As the role played by Indigenous Peoples and local communities in safeguarding the planet gains long-due recognition by global climate and conservation initiatives, their representatives and allies have launched a new mechanism to finance locally-led efforts with full respect for the rights of Indigenous Peoples and local communities. 

The Rights and Resources Initiative (RRI), the Global Alliance of Territorial Communities (GATC) and the Campaign for Nature (C4N) receive grant from Bezos Earth Fund to jointly scale up the recognition of tenure rights of Indigenous Peoples, local communities, and Afro-descendant Peoples in the Tropical Andes and Congo Basin.

A new report by the Forest Carbon Partnership Facility (FCPF), a global partnership for successfully reducing emissions from deforestation and forest degradation, and the World Bank’s fund for Enhancing Access to Benefits while Lowering Emissions (EnABLE), outlines tangible ways global communities can make inroads in the effort to mitigate climate change through strengthening Indigenous sovereignty.

New research shows significance of community-held territories in 24 countries to global climate

At UNFCCC COP 26, new research shows Indigenous Peoples and local communities hold at least 958 million hectares of land in countries spanning most of the world’s endangered tropical forests – yet have legal rights to less than half of their lands. Community-held lands sequester over 250 billion metric tonnes of carbon, and lack of secure rights threatens to release much of this carbon into the atmosphere through deforestation.

Progress and challenges of securing community land rights in Africa

Recognizing secure tenure rights for local communities and Indigenous Peoples is one of the key drivers of social peace and sustainable economic development. Addressing the common need for a platform to continue sharing experiences and knowledge, we helped establish the African Land Institutions Network for Community Rights (ALIN). To assess progress since meeting in Antananarivo, Madagascar in 2019, the 3rd ALIN Conference will be held in a hybrid format in Lomé, Togo and online from October 12-14, 2021.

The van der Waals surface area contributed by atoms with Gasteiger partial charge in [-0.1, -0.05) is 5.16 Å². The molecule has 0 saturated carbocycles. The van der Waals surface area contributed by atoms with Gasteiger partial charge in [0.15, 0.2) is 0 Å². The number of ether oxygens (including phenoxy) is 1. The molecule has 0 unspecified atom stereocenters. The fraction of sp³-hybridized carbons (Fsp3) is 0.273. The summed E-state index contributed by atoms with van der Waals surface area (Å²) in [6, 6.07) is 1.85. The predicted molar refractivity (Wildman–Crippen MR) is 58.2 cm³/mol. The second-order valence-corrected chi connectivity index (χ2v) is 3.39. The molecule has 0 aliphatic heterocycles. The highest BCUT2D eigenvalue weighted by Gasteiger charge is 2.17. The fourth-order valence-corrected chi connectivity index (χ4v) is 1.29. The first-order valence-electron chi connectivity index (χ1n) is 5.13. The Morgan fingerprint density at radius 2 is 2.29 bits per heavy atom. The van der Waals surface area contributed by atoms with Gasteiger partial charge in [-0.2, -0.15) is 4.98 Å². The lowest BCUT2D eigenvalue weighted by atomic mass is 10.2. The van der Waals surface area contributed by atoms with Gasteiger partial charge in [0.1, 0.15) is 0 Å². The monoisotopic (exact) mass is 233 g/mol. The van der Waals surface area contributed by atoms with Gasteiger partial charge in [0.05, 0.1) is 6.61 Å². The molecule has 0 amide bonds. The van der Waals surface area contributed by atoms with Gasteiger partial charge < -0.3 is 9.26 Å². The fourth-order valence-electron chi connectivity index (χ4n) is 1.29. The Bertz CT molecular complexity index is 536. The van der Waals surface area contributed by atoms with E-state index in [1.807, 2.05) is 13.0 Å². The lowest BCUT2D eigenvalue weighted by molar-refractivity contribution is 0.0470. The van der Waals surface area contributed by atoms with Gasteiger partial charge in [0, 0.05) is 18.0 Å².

COVID-19 and Community land rights in Liberia: A story of resilience and hope

Across the world, the outbreak of COVID-19 has created unprecedented challenges for RRI members and their communities. In many cases though, it has also led to opportunities for empowering local communities. This was the case for Social Entrepreneurs for Sustainable Development (SESDev), a Liberian non-profit that works on natural resource governance rights.

Should Ongoing Land Deals in the Congo Basin be Criminalized?

Africa is currently experiencing what can be called its “third great land transformation.” This follows the first one inaugurated by colonial powers, and a second one launched by postcolonial states for developmental and infrastructural purposes. The 21st century wave of land grabs, which has exploded in recent years, constitutes the third.

Forest restoration and democracy: Making communities visible in Madagascar

Recent discussions at the Global Landscapes Forum in Accra, Ghana, which revolved around tenure policy and forest landscape restoration in Madagascar, shed light on some of the issues impeding progress toward achieving positive social and ecological restoration outcomes globally.

African Land Institutions Make Community Land Rights Their Agenda

Spurred by international policy commitments and growing demand from their constituencies, African land institutions are looking to place community land rights at the center of national development agendas.

How an innovative partnership between government and civil society is driving progress in Liberia